Review: The Author

October 5, 2009

The Author

The Author

When does the spectator become the spectated?

Tim Crouch’s new play at the Royal Court Theatre is possibly more about the spectator than that of the play itself. Or perhaps the act of spectating is what the play is about. A confusing matter nonetheless, where an explanation is needed.

There is no stage for The Author, instead two tiers of seating banks face each other, and thus the simple idea behind one of the key themes of the play is played out. You sit, as an audience member, facing the audience. A strange concept to attempt to grasp. Yet from the very moment you sit down and suddenly realise that you have no choice but to look at those opposite you, a strange event occur. You start to spectate upon the spectators.

A friendly gay couple flirted opposite me, while a man saved a space for his friend using his jumper. Another young man looked at himself in a compact mirror chattering excitedly with his female friend. It was hard to define at which point the performance had begun, was any of the above part of the performance? Then a slight change shifted, when a single man began talking excitedly to anyone and everyone around him, tapping them on their shoulders to speak with them. Ah ha, I thought, it has begun.

Spectating on the Spectator

Spectating on the Spectator

The play itself is clever, there is no doubt about it. It is charming, witty, and heart warming, yet equally disturbing. It’s a complex piece, full of multiple layers of meaning. Crouch has managed to interweave the spectator into the heart of the drama itself. At first there is nervousness as anyone and everyone within the audience could be called upon to answer questions, to be spoken to, or just for a moment have a whole seating bank stare at them as they pretend to ignore the very matter of the play itself.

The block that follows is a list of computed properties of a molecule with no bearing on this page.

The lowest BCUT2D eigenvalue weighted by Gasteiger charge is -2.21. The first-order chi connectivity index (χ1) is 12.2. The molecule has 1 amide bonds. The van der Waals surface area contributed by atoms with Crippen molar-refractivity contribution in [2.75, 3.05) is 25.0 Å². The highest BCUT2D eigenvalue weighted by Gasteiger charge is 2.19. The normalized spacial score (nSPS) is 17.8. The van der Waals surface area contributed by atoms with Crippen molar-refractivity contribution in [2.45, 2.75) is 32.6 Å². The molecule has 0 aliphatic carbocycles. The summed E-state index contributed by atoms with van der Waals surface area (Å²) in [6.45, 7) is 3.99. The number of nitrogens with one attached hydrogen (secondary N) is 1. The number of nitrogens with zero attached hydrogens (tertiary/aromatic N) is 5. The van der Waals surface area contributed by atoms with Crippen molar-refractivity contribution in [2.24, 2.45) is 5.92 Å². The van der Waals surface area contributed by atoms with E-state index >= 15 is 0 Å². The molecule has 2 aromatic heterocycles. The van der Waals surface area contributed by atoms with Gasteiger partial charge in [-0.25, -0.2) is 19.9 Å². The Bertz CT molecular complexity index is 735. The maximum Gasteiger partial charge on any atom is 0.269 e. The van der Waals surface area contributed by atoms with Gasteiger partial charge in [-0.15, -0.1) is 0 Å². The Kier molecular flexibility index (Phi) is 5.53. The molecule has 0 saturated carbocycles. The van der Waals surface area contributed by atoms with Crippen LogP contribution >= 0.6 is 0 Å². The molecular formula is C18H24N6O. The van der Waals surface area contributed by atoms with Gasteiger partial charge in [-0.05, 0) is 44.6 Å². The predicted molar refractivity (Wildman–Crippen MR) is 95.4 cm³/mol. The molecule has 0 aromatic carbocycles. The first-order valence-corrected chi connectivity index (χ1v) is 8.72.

The interspersed music allows for light relief within the piece. There is something daunting about public speaking when you only came to spectate. The music starts and everyone turns to their respected friends, talk, laugh and relax a little. The music stops, and we are back to watching once more.

What is clever about this piece is just how perfect Crouch has managed to judge audiences. He knows how to pass them from emotion to emotion, he understands the relationship between the audience and the subject matter. He brings them straight into the action, and then just when you trust the work, he alienates us all. Do we trust a writer/director who reels us in and then so easily discards us? It’s a hard question to answer, but for the most part, Crouch has played the part well.

The play/story itself is a difficult one to judge, mostly because of the relationship that the spectator has within the play itself. The Author isn’t just about Tim Crouch as a person (an author), nor the fantasy role of Tim Crouch the perverted man who performs a terrible deed on a baby.

The Author is a modern day look at the nature of theatre audiences and our overwhelming desires to sit and spectate without being spectated.

Let the actors, act! And the audiences, watch! Let us not combine the two, but Tim Crouch is set about breaking apart these theatre conventions.

Whilst The Author did not knock me sideways, it certainly left me thoroughly confused, and amused. It made me question conventions of theatre, challenged me to actually accept that I was part of a performance, and that equally I could look and judge the people opposite me. The work is challenging and is not for everyone, especially people who don’t want to be noticed, but for those up for a different night, it is highly recommended.

The Author runs at the Jerwood Theatre Upstairs, the Royal Court Theatre until 24th October. Book online or by calling 020 7565 5000


A Wider Coverage: London Theatres

June 24, 2009

I was recently asked by one of my followers on Twitter an interesting question [and for those wishing to, you can follow me here]. She had been debating about theatre’s in London that deserved a wider coverage. Her boyfriend believed that the two most in question were that of the National Theatre and the Royal Court Theatre.